Joiners Arms (17/1/06)

This workshop came about as a result of few comments I made after judging a FOOM heat in 2005. They are intended as suggestions on how to improve an existing song. Once you have your lyrics and and basic musical structure, how can you improve this raw material?

Most of the comments below are about the light and shade of a song or piece of music, and increasing the dramatic impact of your song. There are many devices that assist in increasing the dramatic impact, but most of the examples here focus on varying tempo, alowing for pauses (silence) in your arrangements, and experimenting with volume. Many very simple songs that sound quite pedestrian when sung at one pace and volume, become much more interesting when tempo and volume are exploited to strengthen the message you want to convey – lyrically and/or musically.

I hope you find the notes below useful. I am aware that the songs I have cited as examples reflect my own musical tastes, and there will undoubtedly be many examples of more recent songs, in other musical categories, that make these same points just as well. (I hope to put this article on the web and use it as a developing resource so if you email me with examples I will add them to the list.

The Beginning (how to start the song) – MAKING AN IMMEDIATE IMPACT

Minimal or nil accompaniment (to strong opening lines)

The Late Show (Jackson Browne)
The River (Bruce Springsteen)
Not Pretty Enough (Kasey Chambers)

Instro – strong chord structure, picking pattern, or signature

Eagle Rock (Daddy Cool)
If I Had a Boat (Lyle Lovatt)

Music and vocal together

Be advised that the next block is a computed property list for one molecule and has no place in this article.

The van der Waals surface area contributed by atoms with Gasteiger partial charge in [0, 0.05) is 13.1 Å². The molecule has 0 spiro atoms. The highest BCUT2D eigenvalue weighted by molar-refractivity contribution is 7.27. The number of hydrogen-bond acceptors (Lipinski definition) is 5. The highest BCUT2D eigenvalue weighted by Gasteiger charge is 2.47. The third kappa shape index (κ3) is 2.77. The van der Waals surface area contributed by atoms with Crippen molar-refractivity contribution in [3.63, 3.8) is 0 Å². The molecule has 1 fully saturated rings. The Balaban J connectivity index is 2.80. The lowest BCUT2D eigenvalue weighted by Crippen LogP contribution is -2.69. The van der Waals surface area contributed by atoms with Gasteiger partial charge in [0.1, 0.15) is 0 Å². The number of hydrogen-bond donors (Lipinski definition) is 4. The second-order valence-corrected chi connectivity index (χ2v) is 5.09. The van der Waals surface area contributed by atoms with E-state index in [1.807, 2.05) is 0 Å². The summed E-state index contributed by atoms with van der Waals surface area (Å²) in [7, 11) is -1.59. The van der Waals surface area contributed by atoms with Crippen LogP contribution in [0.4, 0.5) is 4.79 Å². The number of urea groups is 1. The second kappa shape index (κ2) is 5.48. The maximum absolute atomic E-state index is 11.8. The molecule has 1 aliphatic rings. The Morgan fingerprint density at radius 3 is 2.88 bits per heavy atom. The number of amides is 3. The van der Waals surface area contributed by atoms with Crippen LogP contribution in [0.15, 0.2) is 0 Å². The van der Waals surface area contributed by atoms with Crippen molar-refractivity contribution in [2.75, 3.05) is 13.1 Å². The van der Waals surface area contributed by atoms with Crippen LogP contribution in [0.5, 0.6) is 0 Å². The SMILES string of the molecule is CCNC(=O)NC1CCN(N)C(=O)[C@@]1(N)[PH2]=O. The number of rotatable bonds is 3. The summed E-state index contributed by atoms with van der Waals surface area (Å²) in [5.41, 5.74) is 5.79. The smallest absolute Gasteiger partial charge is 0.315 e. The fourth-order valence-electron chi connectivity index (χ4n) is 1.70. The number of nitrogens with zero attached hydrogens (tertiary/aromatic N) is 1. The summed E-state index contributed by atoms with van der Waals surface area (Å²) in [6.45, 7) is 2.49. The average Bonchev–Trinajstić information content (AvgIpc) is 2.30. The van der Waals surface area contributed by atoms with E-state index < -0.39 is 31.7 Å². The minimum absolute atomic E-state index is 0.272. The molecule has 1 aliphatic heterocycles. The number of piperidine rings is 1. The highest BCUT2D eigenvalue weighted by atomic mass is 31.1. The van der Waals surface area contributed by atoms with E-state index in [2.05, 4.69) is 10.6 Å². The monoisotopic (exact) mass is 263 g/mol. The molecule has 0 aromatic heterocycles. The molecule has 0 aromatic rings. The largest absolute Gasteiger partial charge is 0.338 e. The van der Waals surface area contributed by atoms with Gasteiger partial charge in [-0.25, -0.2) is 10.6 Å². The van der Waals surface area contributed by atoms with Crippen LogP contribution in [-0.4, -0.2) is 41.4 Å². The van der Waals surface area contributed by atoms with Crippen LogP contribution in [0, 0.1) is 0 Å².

Hey Jude (Beatles)

Vocal only

Banana Boat Song (“Day-o”; Harry Belafonte)
Wymoweh (The Lion Sleeps Tonight)

Spoken or semi-spoken

Skating Away (Jethro Tull)

Sing/play the first verse much slower than the rest of the song – especially effective if the bulk of the song is upbeat



Pace/tempo – vary it for dramatic effect

Stairway to Heaven (Led Zeppelin)

Volume (dramatic effect)

Roland the Thompson Gunner (Warren Zevon)
Gentle Annie (Vin Garbutt)

Vocal interlude – try pausing all instrumentation and doing a chorus or part of a chorus acappella style

Dear Life (Michael Coghlan)

Hold key notes

Language (Dave Dobbyn)

Twist/bend notes

Runaway (Corrs) – a very commercial example but one reason why their melodies are so catchy is because they have perfect command of bending notes while holding (typically) a simple major chord

Instrumental break (a time honoured device)

Many and various examples

Key change (more challenging musically)


Verse v chorus – chorus should be stronger; if your verse structure is more engaging than the chorus consider swapping them around!


False fade outs – where the song fades out and then fades back in again

JBE (JustaBoutEverything) used to do this very well live


Guiding Principal: end on strength (musical or lyrical high note)


Chorus repeat


Last line repeat  (usually to reinforce key idea/message and/or ‘run the hook’; beware of overusing this effect – half a dozen repeats of a line is probably fine; anymore can get really boring and may leave the impression that you haven’t really crafted the end of a song.)

If I Had a Boat (Lyle Lovett)

Key idea:

Born to Run (Springsteen) “Tramps like us – baby we were born to run”